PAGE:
Your credit report may seem like a daunting document, but understanding it is crucial to maintaining good financial health. The report is essentially a snapshot of your credit history, including your payment history, outstanding balances, and any missed payments. It can affect everything from getting approved for a car loan to renting an apartment. But fear not, decoding your credit report is generally not as complicated as it seems. You can start by checking for errors, such as incorrect personal information or accounts that don't belong to you. Then, focus on understanding the factors that determine your credit score, such as credit utilization and payment history. With a bit of patience and attention to detail, you'll be well on your way to mastering the art of interpreting your credit report.

What determines my credit score?

Factors that affect your credit score include payment history, credit utilization, length of credit history, types of credit, and recent credit inquiries.[2]

Common mistakes that could hurt your credit score

Having a healthy credit score is important for your financial well-being, and cultivating good credit habits is essential for building and maintaining a positive credit history. Equally important is being aware of and steering clear of common credit blunders that can obstruct your progress and potentially harm your credit score for years. Understanding the various factors that influence your credit score and the potential pitfalls will prepare you to better achieve your credit objectives.

1. Failing to Regularly Monitor Your Credit

It's vital to check your credit report and score regularly to keep track of your progress and identify potential issues needing attention before they cause substantial damage. You can obtain your credit reports from the three major credit bureaus for free once every 12 months through AnnualCreditReport.com. Furthermore, various sources, including Experian, provide free access to your credit scores and update them regularly. By keeping an eye on your credit health, you can address any concerns promptly and minimize their impact on your credit score.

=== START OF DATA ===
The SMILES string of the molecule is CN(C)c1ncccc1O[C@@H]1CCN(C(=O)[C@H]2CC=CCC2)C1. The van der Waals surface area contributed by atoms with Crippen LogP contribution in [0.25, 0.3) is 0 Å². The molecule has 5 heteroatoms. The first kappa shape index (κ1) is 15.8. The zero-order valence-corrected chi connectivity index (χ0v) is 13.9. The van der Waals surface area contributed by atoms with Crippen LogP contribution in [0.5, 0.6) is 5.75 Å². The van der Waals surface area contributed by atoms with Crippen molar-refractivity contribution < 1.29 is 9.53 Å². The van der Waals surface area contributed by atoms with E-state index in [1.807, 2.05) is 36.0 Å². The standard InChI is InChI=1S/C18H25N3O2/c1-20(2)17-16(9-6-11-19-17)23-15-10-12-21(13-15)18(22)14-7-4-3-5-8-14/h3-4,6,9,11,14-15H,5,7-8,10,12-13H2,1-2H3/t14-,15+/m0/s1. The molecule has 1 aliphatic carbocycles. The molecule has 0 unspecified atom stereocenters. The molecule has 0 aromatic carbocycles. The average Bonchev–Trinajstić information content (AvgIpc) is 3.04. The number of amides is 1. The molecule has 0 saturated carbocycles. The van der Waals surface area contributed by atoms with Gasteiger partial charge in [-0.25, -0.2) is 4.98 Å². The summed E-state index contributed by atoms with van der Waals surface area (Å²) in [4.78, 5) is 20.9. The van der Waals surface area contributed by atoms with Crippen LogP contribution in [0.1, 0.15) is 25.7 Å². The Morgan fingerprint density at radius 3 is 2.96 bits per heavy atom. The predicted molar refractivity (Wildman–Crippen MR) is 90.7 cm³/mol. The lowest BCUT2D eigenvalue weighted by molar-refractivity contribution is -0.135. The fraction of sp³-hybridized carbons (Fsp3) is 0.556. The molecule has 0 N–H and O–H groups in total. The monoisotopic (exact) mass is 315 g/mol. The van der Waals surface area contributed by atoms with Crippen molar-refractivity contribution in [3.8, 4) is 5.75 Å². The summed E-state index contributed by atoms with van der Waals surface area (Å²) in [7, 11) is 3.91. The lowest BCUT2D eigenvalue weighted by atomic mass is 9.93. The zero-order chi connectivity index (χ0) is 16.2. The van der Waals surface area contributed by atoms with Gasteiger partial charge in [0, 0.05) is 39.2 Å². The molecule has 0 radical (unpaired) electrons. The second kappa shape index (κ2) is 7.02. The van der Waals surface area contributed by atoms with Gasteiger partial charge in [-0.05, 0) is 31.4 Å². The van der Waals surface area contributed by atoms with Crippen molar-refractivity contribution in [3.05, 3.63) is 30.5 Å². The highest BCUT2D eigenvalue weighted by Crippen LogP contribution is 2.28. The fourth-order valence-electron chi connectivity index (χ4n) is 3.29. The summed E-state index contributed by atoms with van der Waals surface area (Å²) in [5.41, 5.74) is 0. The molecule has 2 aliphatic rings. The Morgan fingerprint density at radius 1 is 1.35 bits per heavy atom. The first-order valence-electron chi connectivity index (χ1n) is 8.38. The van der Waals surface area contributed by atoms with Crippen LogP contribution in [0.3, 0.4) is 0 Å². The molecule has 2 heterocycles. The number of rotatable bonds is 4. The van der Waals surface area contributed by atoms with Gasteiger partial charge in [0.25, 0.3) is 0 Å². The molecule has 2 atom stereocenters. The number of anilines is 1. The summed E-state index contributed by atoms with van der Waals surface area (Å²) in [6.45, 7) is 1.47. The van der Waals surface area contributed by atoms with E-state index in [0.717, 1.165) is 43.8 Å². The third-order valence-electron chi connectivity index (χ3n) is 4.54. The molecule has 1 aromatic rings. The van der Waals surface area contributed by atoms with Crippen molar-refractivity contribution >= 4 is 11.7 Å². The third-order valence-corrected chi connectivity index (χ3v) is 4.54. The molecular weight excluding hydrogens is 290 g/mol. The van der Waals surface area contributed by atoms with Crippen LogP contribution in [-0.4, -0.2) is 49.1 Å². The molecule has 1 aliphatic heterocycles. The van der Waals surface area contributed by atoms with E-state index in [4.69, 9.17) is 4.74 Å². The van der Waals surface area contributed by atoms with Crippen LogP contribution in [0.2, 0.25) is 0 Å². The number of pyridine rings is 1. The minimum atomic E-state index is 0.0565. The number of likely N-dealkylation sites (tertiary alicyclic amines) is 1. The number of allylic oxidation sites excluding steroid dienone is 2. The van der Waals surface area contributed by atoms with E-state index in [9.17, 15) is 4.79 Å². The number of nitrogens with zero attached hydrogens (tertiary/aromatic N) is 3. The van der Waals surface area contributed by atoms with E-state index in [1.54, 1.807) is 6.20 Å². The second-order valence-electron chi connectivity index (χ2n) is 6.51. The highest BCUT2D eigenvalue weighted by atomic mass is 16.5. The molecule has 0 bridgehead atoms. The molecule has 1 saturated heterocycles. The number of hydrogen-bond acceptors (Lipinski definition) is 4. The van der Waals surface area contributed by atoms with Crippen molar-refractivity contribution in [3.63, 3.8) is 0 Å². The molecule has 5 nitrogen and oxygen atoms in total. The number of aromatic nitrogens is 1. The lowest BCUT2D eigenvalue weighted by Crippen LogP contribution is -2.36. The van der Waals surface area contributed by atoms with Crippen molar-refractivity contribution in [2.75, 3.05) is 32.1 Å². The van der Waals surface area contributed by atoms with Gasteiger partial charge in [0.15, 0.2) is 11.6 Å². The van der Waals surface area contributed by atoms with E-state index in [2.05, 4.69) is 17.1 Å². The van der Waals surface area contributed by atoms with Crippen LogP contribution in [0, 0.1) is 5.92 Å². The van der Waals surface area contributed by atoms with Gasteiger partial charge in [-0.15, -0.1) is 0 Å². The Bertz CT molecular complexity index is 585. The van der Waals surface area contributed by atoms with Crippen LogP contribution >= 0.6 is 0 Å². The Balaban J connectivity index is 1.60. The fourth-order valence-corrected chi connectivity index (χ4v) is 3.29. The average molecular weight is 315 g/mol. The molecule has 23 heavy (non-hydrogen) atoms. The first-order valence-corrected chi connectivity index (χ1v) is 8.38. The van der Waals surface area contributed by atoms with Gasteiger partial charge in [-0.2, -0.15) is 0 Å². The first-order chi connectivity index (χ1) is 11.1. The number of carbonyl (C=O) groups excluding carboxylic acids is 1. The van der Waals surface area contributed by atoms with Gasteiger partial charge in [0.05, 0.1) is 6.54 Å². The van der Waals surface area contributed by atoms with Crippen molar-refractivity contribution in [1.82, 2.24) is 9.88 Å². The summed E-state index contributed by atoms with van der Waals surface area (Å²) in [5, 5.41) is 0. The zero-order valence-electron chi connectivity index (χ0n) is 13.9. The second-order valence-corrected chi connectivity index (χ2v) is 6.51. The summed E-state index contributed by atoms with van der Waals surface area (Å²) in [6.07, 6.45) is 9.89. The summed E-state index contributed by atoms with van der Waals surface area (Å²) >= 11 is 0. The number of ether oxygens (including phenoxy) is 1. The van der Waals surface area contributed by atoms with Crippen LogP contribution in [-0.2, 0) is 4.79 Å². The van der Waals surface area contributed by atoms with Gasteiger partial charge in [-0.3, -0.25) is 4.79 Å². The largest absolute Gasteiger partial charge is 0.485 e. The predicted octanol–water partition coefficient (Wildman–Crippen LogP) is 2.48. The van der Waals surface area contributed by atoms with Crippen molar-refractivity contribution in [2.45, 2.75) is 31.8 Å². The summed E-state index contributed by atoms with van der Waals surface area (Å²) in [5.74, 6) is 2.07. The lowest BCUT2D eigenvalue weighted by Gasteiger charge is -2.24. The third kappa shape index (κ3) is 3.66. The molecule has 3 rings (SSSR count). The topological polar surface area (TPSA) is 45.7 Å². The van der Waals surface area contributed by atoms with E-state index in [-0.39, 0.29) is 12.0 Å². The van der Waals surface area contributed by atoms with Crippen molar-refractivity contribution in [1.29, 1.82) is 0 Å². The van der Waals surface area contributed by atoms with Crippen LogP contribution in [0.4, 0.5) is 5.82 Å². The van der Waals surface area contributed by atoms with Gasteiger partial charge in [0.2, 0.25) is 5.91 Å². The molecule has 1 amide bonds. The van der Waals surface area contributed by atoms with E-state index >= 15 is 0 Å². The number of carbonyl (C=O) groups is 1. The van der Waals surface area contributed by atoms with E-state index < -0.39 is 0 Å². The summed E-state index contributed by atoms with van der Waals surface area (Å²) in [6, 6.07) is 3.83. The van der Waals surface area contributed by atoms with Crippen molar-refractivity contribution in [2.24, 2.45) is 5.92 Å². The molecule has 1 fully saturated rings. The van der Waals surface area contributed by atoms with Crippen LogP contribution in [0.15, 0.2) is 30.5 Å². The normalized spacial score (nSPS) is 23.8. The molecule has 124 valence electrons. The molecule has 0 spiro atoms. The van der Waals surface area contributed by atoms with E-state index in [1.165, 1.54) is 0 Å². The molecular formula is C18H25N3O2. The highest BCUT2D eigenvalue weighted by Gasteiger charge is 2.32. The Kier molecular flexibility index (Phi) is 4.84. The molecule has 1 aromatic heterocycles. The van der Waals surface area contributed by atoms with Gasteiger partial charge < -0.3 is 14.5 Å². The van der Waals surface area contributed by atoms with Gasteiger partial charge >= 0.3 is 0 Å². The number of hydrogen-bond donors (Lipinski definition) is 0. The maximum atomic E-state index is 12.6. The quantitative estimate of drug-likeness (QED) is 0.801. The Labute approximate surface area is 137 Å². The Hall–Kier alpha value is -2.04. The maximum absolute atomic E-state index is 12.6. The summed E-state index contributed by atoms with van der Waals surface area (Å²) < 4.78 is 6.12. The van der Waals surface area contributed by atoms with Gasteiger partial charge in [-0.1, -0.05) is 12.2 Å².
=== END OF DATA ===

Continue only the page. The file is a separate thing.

2. Not Paying Bills Promptly

Your payment history significantly affects your credit scores, meaning even a missed payment can impact your credit. To guarantee timely bill payments, set up payment reminders from your lenders or, ideally, establish autopay through your lender or bank account. Ensure you have enough funds in your account each month to cover your bills.

3. Only Making Minimum Payments on Credit Cards

Paying merely the minimum amount due on your interest-bearing credit cards will cost you more in the long run and can damage your credit if you end up with a high balance. High credit card balances increase your credit utilization ratio, adversely affecting your credit score. Strive to pay off your balances to maintain a credit utilization ratio below 30%, as this will help safeguard your credit score. Relatedly, asking for and receiving a credit limit increase on your card, in combination with the items outlined here, can benefit your credit score

4. Applying for Several Credit Cards at Once

Submitting applications for multiple credit cards within a short time frame can result in separate hard inquiries on your credit report, which can collectively harm your credit score. To prevent this, research credit cards and your approval chances before applying, then choose the one that best fits your needs.